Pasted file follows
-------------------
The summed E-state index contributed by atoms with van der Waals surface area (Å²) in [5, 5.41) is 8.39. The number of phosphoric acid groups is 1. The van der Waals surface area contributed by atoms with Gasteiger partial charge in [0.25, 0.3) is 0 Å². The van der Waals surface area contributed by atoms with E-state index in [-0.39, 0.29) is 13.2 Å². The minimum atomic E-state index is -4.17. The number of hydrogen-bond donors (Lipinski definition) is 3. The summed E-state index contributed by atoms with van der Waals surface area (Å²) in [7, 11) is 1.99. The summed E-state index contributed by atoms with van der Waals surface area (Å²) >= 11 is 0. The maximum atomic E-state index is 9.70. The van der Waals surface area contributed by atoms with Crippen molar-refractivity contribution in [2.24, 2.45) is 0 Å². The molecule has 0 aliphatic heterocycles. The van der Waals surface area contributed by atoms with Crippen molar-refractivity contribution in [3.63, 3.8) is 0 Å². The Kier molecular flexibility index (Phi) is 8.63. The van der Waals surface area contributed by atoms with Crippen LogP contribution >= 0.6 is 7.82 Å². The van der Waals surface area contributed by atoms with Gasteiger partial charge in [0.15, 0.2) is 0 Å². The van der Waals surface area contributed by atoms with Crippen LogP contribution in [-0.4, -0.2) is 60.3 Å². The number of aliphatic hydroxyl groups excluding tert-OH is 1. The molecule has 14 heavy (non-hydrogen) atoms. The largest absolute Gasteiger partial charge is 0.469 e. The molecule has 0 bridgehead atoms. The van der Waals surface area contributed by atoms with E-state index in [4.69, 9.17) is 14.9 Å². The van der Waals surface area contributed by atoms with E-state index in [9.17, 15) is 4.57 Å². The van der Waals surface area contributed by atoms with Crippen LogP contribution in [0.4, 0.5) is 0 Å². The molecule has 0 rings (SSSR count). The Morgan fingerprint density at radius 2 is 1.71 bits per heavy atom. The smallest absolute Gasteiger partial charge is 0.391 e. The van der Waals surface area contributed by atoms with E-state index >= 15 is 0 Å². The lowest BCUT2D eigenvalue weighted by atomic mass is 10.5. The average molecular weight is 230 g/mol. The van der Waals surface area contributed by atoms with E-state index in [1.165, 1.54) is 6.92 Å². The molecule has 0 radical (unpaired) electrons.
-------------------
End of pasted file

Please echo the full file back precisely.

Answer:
The summed E-state index contributed by atoms with van der Waals surface area (Å²) in [5, 5.41) is 8.39. The number of phosphoric acid groups is 1. The van der Waals surface area contributed by atoms with Gasteiger partial charge in [0.25, 0.3) is 0 Å². The van der Waals surface area contributed by atoms with E-state index in [-0.39, 0.29) is 13.2 Å². The minimum atomic E-state index is -4.17. The number of hydrogen-bond donors (Lipinski definition) is 3. The summed E-state index contributed by atoms with van der Waals surface area (Å²) in [7, 11) is 1.99. The summed E-state index contributed by atoms with van der Waals surface area (Å²) >= 11 is 0. The maximum atomic E-state index is 9.70. The van der Waals surface area contributed by atoms with Crippen molar-refractivity contribution in [2.24, 2.45) is 0 Å². The molecule has 0 aliphatic heterocycles. The van der Waals surface area contributed by atoms with Crippen molar-refractivity contribution in [3.63, 3.8) is 0 Å². The Kier molecular flexibility index (Phi) is 8.63. The van der Waals surface area contributed by atoms with Crippen LogP contribution >= 0.6 is 7.82 Å². The van der Waals surface area contributed by atoms with Gasteiger partial charge in [0.15, 0.2) is 0 Å². The van der Waals surface area contributed by atoms with Crippen LogP contribution in [-0.4, -0.2) is 60.3 Å². The number of aliphatic hydroxyl groups excluding tert-OH is 1. The molecule has 14 heavy (non-hydrogen) atoms. The largest absolute Gasteiger partial charge is 0.469 e. The molecule has 0 bridgehead atoms. The van der Waals surface area contributed by atoms with E-state index in [4.69, 9.17) is 14.9 Å². The van der Waals surface area contributed by atoms with E-state index in [9.17, 15) is 4.57 Å². The van der Waals surface area contributed by atoms with Crippen LogP contribution in [0.4, 0.5) is 0 Å². The molecule has 0 rings (SSSR count). The Morgan fingerprint density at radius 2 is 1.71 bits per heavy atom. The smallest absolute Gasteiger partial charge is 0.391 e. The van der Waals surface area contributed by atoms with E-state index >= 15 is 0 Å². The lowest BCUT2D eigenvalue weighted by atomic mass is 10.5. The average molecular weight is 230 g/mol. The van der Waals surface area contributed by atoms with E-state index in [1.165, 1.54) is 6.92 Å². The molecule has 0 radical (unpaired) electrons.